Review by Sherry Evans, Portsmouth Public Library
Strangers united serendipitously by a train trip make delicious fodder for writers. Think of what Agatha Christie did in the book Murder on the Orient Express. No murders in Trains and Lovers, however, but when your characters are contained in an inescapable environment…voila!… you have a plot! No need to invent ‘chance’ meetings. And even, as in Trains and Lovers, it is a relatively short train trip – a mere four hours – it gives McCall Smith ample time to create a compelling novel.
Who has not loved McCall Smith’s serialized works of fiction: The No. 1 Ladies Detective Agency, featuring Precious Ramotswe, the Isabel Dalhousie series, the Corduroy Mansions series, the Portuguese Irregular Verbs trilogy and the 44 Scotland Street series? Wasn’t it wonderful when The No. 1 Ladies Detective Agency became an HBO series starring Jill Scott? The expansive Botswana landscape illuminated, the quirky characters given life and the African colors portrayed in all their brilliance.
It had been a while since I read anything by McCall Smith, having read all the books of The No. 1 Ladies Detective series as it was published. But after reading Trains and Lovers, only his third stand-alone book, I am hooked on this author again. McCall Smith’s writing genius is in the way he takes the blank slate of four disparate people sitting together on a short train journey and, not resorting to murder or violence, creates a deceptively simple, yet spell-binding novel.
On page one,
“This is the story of four people, all strangers to one another, who met on that train, and of how love touched their lives, in very different ways.”
Andrew, Kay, David and Hugh meet on the train travelling from Edinburg, Scotland to King’s Cross Station in London.
Andrew, a young, Scottish, art student, describes how he fell in love with Hermione, a fellow museum intern. Young love is so much fun and they enjoy it to the fullest, until Hermione’s father, an arrogant, wealthy investment banker, decides that Andrew is not good enough for his daughter and does his best to destroy the relationship.
Kay, a woman in her fifties, describes how her Scottish father met her Australian mother in the town of Hope Springs, where he served as the station master. Love begets tragedy as the couple struggle to raise a family so far from medical attention. Kay fondly recalls her parents love for each other and growing up in the Outback.
Hugh, a young Englishman, tells a beguiling, mysterious story of an affair with Jenny, a woman he met at a train station after he missed his connection. He lived in Edinburgh, she, a teacher, lived in Gloucestershire, and yet, they nurture a consistent relationship, travelling to each other’s homes every week-end. While on a romantic get-away to Paris, they run into an old flame of Jenny’s. With time the tiny cracks in the relationship caused by this chance meeting grow larger, threatening to break the bond completely.
The passenger with the least to say is the American, David. For most of the trip he carries on an extensive inner dialogue about a love for his boyhood friend Bruce, a love that was never reciprocated. Now in his forties, he has never revealed his true feelings for Bruce. And he has never gotten over it. Despite being a successful man, his sadness is evident.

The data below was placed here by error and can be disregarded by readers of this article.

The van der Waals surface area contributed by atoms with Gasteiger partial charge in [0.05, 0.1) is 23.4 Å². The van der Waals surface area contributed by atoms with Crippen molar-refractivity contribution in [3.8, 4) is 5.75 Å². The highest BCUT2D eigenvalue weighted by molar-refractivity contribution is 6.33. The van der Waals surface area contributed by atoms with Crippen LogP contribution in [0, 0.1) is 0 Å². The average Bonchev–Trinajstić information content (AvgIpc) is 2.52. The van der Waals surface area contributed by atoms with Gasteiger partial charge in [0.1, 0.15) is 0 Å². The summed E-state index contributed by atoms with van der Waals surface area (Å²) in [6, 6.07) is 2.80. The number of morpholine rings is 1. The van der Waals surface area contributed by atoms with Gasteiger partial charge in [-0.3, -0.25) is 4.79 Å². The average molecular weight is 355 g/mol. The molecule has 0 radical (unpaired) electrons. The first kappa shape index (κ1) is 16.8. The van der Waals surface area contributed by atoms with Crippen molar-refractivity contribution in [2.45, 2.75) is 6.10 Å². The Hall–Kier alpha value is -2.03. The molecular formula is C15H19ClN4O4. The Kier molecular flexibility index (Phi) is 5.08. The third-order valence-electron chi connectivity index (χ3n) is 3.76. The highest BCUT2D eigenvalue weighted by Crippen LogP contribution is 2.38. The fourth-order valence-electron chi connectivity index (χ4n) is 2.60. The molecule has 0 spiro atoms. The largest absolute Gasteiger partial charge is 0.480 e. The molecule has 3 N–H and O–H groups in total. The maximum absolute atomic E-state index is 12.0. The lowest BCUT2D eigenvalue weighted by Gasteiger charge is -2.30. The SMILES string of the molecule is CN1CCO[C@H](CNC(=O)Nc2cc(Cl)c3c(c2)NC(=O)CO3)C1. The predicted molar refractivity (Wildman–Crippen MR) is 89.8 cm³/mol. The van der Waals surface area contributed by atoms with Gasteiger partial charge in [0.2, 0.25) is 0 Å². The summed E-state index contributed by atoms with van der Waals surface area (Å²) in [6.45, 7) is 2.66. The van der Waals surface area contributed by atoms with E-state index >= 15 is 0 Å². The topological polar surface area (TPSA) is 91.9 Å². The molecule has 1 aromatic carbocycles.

“Love is nothing out of the ordinary, even if we think it is; even if we idealize it, celebrate it in poetry, sentimentalize it in coy valentines. Love happens to just about everyone; it is like measles of the diseases of childhood; it is as predictable as the losing of milk teeth, or the breaking of a boy’s voice. It may visit us at any time, in our youth, but also when we are much older and believe we are beyond its reach; but we are not. It has been described as a toothache, a madness, a divine intoxication – metaphors that reflect the disturbing effect it has on our lives. It may bring surprise, joy, despair and, occasionally perfect happiness.”
The love stories each passenger tells weave, crisscross and run parallel, just like train tracks. Refreshingly, McCall Smith does not resort to cliché. None of the passengers fall in love with each other. Each passenger takes the others on a journey through time, place and memory. The telling is straightforward and unemotional. Solutions are not sought, nor given. There is no arguing, no political discussions, no critiquing; no one tries to ‘fix’ another with unasked for advice. These are four polite, eager listeners who appear to have nothing better to do on this short train journey than listen to a stranger’s story. Now that is refreshing!
Are the passengers changed by hearing the stories? Once they disembark, the stories stop and we don’t know. But perhaps we are stirred to think about an intimate love story of our own, one that has been lost in our memory.
“He [David] smiled goodbye to Andrew and Hugh and to Kay, these people whom he would never see again. And they smiled back and they shook hands, surprised, touched by the intimacy of the conversation, and by the lives laid bare.”
Alexander McCall Smith is the author of more than 50 books, including children’s books. He is professor emeritus of medical law at the University of Edinburgh and lives in Scotland.